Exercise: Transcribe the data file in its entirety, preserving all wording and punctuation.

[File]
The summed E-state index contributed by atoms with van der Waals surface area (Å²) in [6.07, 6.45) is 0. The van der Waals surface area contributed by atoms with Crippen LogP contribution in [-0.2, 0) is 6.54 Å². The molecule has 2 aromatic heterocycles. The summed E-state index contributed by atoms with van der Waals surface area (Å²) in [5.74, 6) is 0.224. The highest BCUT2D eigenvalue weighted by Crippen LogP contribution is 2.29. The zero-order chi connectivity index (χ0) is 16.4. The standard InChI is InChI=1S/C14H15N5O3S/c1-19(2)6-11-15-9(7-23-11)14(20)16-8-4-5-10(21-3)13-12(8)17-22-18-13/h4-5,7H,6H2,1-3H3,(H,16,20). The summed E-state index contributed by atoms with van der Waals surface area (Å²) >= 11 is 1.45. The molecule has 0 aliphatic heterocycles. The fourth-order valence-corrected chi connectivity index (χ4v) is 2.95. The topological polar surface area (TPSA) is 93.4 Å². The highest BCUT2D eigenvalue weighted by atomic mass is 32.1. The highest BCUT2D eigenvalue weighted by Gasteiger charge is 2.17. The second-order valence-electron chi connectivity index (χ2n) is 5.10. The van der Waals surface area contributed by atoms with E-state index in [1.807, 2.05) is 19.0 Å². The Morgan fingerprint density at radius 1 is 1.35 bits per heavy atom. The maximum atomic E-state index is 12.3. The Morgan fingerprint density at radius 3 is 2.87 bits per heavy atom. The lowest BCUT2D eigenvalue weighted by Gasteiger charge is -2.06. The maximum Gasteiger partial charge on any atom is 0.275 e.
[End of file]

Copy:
The summed E-state index contributed by atoms with van der Waals surface area (Å²) in [6.07, 6.45) is 0. The van der Waals surface area contributed by atoms with Crippen LogP contribution in [-0.2, 0) is 6.54 Å². The molecule has 2 aromatic heterocycles. The summed E-state index contributed by atoms with van der Waals surface area (Å²) in [5.74, 6) is 0.224. The highest BCUT2D eigenvalue weighted by Crippen LogP contribution is 2.29. The zero-order chi connectivity index (χ0) is 16.4. The standard InChI is InChI=1S/C14H15N5O3S/c1-19(2)6-11-15-9(7-23-11)14(20)16-8-4-5-10(21-3)13-12(8)17-22-18-13/h4-5,7H,6H2,1-3H3,(H,16,20). The summed E-state index contributed by atoms with van der Waals surface area (Å²) >= 11 is 1.45. The molecule has 0 aliphatic heterocycles. The fourth-order valence-corrected chi connectivity index (χ4v) is 2.95. The topological polar surface area (TPSA) is 93.4 Å². The highest BCUT2D eigenvalue weighted by atomic mass is 32.1. The highest BCUT2D eigenvalue weighted by Gasteiger charge is 2.17. The second-order valence-electron chi connectivity index (χ2n) is 5.10. The van der Waals surface area contributed by atoms with E-state index in [1.807, 2.05) is 19.0 Å². The Morgan fingerprint density at radius 1 is 1.35 bits per heavy atom. The maximum atomic E-state index is 12.3. The Morgan fingerprint density at radius 3 is 2.87 bits per heavy atom. The lowest BCUT2D eigenvalue weighted by Gasteiger charge is -2.06. The maximum Gasteiger partial charge on any atom is 0.275 e.